I am reposting my article in this month's Whatcom Watch regarding my concerns with waterfront planning and the public process. http://www.whatcomwatch.org/php/WW_open.php?id=1560
As a result, the public is largely uniformed on a number of important facts:
- The Port revised the waterfront EIS in December without public notice or public input. It exceeded the appropriate scope of the addendum process that it used.
- The revised plans include a Planned Action Ordinance, which provides vested rights to developers to use mitigation standards based on the 2008-2010 EIS, without any requirement to review or update the EIS over time. Other waterfront agreements, such as the city and port interlocal, expire in 25 years. This prevents the public from updating and revising environmental standards as appropriate. It benefits only the developers. We are told that developers need certaintly, but we are also told that the port and the city want flexibility in the planning process. Why are there two different standards for public development and private development?
- The Planned Action Ordinance removes the normal public right to comment before a SEPA determination is issued. Instead, the Planning Department has the sole discretion to determine what, if any, mitigation is required under SEPA. Sure, you can appeal this to the City Hearings Examiner… if you have about $1200 to spare.
- The adminstrative staff is obtaining funding and, with city council approval, amending city comprehensive plans, such as the annual budget, the capital facilities plan or the transporation improvement plan, for waterfront projects before waterfront plans have been approved. The port is solicting proposals from developers before the waterfront plans have been through the public process. Does this sound like there is meaningful public process?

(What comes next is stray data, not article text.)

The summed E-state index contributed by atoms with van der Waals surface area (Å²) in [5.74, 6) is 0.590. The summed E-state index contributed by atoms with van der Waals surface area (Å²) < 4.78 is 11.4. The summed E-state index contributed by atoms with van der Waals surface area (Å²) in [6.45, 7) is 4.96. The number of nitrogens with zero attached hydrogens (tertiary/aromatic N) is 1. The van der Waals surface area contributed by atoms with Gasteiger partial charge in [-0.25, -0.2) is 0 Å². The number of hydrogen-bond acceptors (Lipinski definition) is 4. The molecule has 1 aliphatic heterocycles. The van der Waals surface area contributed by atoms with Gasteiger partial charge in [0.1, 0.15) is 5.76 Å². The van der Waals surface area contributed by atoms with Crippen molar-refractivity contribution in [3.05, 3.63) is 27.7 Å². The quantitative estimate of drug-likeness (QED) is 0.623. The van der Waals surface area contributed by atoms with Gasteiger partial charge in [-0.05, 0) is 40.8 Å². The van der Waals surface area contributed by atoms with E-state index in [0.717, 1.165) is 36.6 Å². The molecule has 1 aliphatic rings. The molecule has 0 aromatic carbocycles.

- The revised waterfront plans include provisions for “beneficial reuse.” This will result in more dredging and dumping of toxic waste at waterfront sites before the sites are cleaned up. Just like the dioxin mountains at Cornwall Avenue Landfill.
- The revised plans allow 10 and 20 story buildings at an urban density that rivals large city urban cores. This is not what the public asked for, nor expected.
- Waterfront land is being privatized and sold to large developers. This contrary to the desire for public ownership and local development reflected in the policies and guidelines adopted from the Waterfront Futures Group.
- The public comment tracker is being used as a tool to undermine and de-emphasize the significant concerns being raised through public comment.
- At the last City Council meeting, the Mayor incorrectly informed the City Council that the Planning Commission was doing a good job of raising public concerns. The Planning Commission, to date, has failed to discuss wildlife and habitat issues, or conflicting land uses planned along the shoreline, despite concerns raised by the public. The Planning Commission is concerned only with profits for developers and ensuring that there is no “proscriptive restrictions” on what private developers can do…. which includes things like historic preservation.